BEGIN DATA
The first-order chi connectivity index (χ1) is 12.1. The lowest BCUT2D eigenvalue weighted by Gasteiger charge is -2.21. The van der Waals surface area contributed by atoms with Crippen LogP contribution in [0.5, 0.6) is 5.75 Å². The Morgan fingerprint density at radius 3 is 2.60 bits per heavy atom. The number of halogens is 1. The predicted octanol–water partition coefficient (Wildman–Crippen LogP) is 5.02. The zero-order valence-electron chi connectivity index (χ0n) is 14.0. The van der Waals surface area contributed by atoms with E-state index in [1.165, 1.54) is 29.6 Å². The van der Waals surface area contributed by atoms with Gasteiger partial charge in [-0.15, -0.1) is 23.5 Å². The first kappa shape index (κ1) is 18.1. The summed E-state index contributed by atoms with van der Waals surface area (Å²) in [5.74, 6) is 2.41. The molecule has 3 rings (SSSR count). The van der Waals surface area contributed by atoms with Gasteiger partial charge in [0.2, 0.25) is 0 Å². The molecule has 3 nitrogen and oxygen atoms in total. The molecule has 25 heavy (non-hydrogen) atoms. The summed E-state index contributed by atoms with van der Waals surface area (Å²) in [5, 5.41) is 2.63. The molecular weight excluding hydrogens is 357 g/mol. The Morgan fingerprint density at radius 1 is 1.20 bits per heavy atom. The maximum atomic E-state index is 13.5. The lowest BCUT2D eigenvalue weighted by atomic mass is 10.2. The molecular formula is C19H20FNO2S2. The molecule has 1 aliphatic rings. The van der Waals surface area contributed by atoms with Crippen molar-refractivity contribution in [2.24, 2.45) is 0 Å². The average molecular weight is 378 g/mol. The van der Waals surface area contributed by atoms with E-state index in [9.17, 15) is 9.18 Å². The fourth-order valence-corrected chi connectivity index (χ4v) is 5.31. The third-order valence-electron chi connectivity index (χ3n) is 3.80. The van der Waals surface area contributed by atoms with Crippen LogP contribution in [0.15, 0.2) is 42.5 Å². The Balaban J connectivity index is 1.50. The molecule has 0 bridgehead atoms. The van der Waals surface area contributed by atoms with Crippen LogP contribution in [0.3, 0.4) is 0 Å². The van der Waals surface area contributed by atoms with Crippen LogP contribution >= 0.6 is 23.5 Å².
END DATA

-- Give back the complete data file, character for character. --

The first-order chi connectivity index (χ1) is 12.1. The lowest BCUT2D eigenvalue weighted by Gasteiger charge is -2.21. The van der Waals surface area contributed by atoms with Crippen LogP contribution in [0.5, 0.6) is 5.75 Å². The Morgan fingerprint density at radius 3 is 2.60 bits per heavy atom. The number of halogens is 1. The predicted octanol–water partition coefficient (Wildman–Crippen LogP) is 5.02. The zero-order valence-electron chi connectivity index (χ0n) is 14.0. The van der Waals surface area contributed by atoms with E-state index in [1.165, 1.54) is 29.6 Å². The van der Waals surface area contributed by atoms with Gasteiger partial charge in [-0.15, -0.1) is 23.5 Å². The first kappa shape index (κ1) is 18.1. The summed E-state index contributed by atoms with van der Waals surface area (Å²) in [5.74, 6) is 2.41. The molecule has 3 rings (SSSR count). The van der Waals surface area contributed by atoms with Gasteiger partial charge in [0.2, 0.25) is 0 Å². The molecule has 3 nitrogen and oxygen atoms in total. The molecule has 25 heavy (non-hydrogen) atoms. The summed E-state index contributed by atoms with van der Waals surface area (Å²) in [5, 5.41) is 2.63. The molecular weight excluding hydrogens is 357 g/mol. The Morgan fingerprint density at radius 1 is 1.20 bits per heavy atom. The maximum atomic E-state index is 13.5. The lowest BCUT2D eigenvalue weighted by atomic mass is 10.2. The molecular formula is C19H20FNO2S2. The molecule has 1 aliphatic rings. The van der Waals surface area contributed by atoms with Crippen molar-refractivity contribution in [2.24, 2.45) is 0 Å². The average molecular weight is 378 g/mol. The van der Waals surface area contributed by atoms with E-state index in [9.17, 15) is 9.18 Å². The fourth-order valence-corrected chi connectivity index (χ4v) is 5.31. The third-order valence-electron chi connectivity index (χ3n) is 3.80. The van der Waals surface area contributed by atoms with Crippen LogP contribution in [0.15, 0.2) is 42.5 Å². The Balaban J connectivity index is 1.50. The molecule has 0 bridgehead atoms. The van der Waals surface area contributed by atoms with Crippen LogP contribution in [0.3, 0.4) is 0 Å². The van der Waals surface area contributed by atoms with Crippen LogP contribution >= 0.6 is 23.5 Å².